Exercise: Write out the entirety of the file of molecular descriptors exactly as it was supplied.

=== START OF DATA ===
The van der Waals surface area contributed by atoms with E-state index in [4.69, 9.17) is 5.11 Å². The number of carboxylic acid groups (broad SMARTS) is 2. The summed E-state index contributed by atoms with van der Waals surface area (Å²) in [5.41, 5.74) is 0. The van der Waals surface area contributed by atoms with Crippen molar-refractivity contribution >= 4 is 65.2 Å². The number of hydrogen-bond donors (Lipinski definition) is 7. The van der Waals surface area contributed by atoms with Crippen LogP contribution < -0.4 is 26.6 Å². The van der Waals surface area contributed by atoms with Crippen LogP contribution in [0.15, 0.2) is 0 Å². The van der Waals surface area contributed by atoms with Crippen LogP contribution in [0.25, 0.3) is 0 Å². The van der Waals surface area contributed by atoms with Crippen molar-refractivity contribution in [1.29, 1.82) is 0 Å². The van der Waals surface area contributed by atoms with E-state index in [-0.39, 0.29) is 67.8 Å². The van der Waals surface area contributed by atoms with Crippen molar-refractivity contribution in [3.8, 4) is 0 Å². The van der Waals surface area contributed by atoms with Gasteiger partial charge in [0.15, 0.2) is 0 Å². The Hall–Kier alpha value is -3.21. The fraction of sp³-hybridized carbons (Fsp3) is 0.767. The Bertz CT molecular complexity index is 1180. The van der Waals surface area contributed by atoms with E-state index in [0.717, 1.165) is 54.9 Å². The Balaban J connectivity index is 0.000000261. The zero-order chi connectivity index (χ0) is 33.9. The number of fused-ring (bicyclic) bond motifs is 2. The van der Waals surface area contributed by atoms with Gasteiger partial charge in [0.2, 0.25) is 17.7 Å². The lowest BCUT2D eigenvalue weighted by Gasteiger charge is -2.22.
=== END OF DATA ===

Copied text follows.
The van der Waals surface area contributed by atoms with E-state index in [4.69, 9.17) is 5.11 Å². The number of carboxylic acid groups (broad SMARTS) is 2. The summed E-state index contributed by atoms with van der Waals surface area (Å²) in [5.41, 5.74) is 0. The van der Waals surface area contributed by atoms with Crippen molar-refractivity contribution >= 4 is 65.2 Å². The number of hydrogen-bond donors (Lipinski definition) is 7. The van der Waals surface area contributed by atoms with Crippen LogP contribution < -0.4 is 26.6 Å². The van der Waals surface area contributed by atoms with Crippen LogP contribution in [0.15, 0.2) is 0 Å². The van der Waals surface area contributed by atoms with Crippen LogP contribution in [0.25, 0.3) is 0 Å². The van der Waals surface area contributed by atoms with Crippen molar-refractivity contribution in [1.29, 1.82) is 0 Å². The van der Waals surface area contributed by atoms with E-state index in [-0.39, 0.29) is 67.8 Å². The van der Waals surface area contributed by atoms with Crippen molar-refractivity contribution in [3.8, 4) is 0 Å². The van der Waals surface area contributed by atoms with Gasteiger partial charge in [0.15, 0.2) is 0 Å². The Hall–Kier alpha value is -3.21. The fraction of sp³-hybridized carbons (Fsp3) is 0.767. The Bertz CT molecular complexity index is 1180. The van der Waals surface area contributed by atoms with E-state index in [0.717, 1.165) is 54.9 Å². The Balaban J connectivity index is 0.000000261. The zero-order chi connectivity index (χ0) is 33.9. The number of fused-ring (bicyclic) bond motifs is 2. The van der Waals surface area contributed by atoms with Gasteiger partial charge in [0.2, 0.25) is 17.7 Å². The lowest BCUT2D eigenvalue weighted by Gasteiger charge is -2.22.